Dual XLR inputs allow for professional audio recording.
The XF300 has similar audio features to Canon's pro HDV camcorders, but the company did make one significant alteration—these new models don't include a 3.5mm external microphone jack. Canon includes this port on all of its consumer camcorders, but its new pro models must rely on the dual XLR inputs for audio connection. This lack of a 3.5mm mic jack probably won't bother most professional users, as you can always purchase 3.5mm to XLR conversion cables if you need to.
The onboard audio adjustment dials are near the back of the camcorder. Two separate dials exist (one for each channel) and audio level control can be set to auto, manual, or locked at a specific level. The XF300 has additional audio switches near the front of the camcorder that allows you to specify mic or line levels for the XLR inputs. A headphone jack is located in the rear collection of ports and two headphone volume adjustment buttons are on the top of the camcorder (under the handlebar).
The video connectivity options on the XF300 are fairly basic for a pro camcorder. Near the back is a large collection of ports including: AV-out, USB, Headphone, LANC (wired remote), HDMI, and Component-out. Moving around to the side from these ports you'll find the video-out BNC connector and a DC-input. If you want more professional connectivity options you can go with the Canon XF350, which offers a TC connector, GENLOCK, and HD-SDI terminal for an extra $1000 or so.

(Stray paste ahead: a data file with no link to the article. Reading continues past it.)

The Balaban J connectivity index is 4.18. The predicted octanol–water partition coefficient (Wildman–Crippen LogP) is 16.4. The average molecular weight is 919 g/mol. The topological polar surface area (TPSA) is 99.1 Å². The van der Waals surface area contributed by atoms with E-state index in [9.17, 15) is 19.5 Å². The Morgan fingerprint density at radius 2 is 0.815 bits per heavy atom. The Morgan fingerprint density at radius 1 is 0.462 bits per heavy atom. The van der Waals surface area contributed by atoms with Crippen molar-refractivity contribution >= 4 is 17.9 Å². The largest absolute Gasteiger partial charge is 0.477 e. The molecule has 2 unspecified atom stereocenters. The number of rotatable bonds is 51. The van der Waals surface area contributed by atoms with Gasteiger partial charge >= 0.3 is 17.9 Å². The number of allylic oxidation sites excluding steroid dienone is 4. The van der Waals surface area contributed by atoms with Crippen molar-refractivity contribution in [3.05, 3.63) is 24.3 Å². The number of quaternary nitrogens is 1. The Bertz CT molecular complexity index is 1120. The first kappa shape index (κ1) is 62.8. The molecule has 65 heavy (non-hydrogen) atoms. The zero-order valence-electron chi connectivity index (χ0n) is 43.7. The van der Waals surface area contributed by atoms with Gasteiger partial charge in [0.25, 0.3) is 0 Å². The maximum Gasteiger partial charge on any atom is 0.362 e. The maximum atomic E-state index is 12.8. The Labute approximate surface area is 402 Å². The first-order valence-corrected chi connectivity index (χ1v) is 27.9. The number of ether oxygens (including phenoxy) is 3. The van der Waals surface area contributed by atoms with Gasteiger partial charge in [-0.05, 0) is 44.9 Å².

After years of speculation, the XF300 will be available in late June of this year with an MSRP of $6799.
The XF300 has been a long time coming for Canon. It's the last of the major professional camcorder manufacturers to release a tapeless model, but the XF300 is finally here. Even though it's late to the game, the XF300 is an interesting piece of technology from a design perspective. The camcorder has a wonderful LCD and viewfinder setup, excellent manual controls, and many quick-access dials and switches to make settings as easy to adjust as possible.
Whether or not the XF300 succeeds as far as image quality is concerned is another matter entirely. The camcorder's MPEG-2 compression system has some users worried, but that concern may be entirely baseless. Many aspects go into determining video quality, and compression systems and codecs are just a small part of the formula. The quality of the camcorder's lens, the type of processing, and the design of the image sensor are all just as integral as bitrates and recording codecs.
For now, we are excited about the XF300, and the camcorder appears to be a strong addition to Canon's professional lineup. The 4-inch LCD, comfortable handling, and the fact that the camcorder records to easy-to-find Compact Flash memory cards can all be considered strong points. Canon's dedication to manual controls also remains very impressive, as the XF300 has an endless amount of customizable settings and features.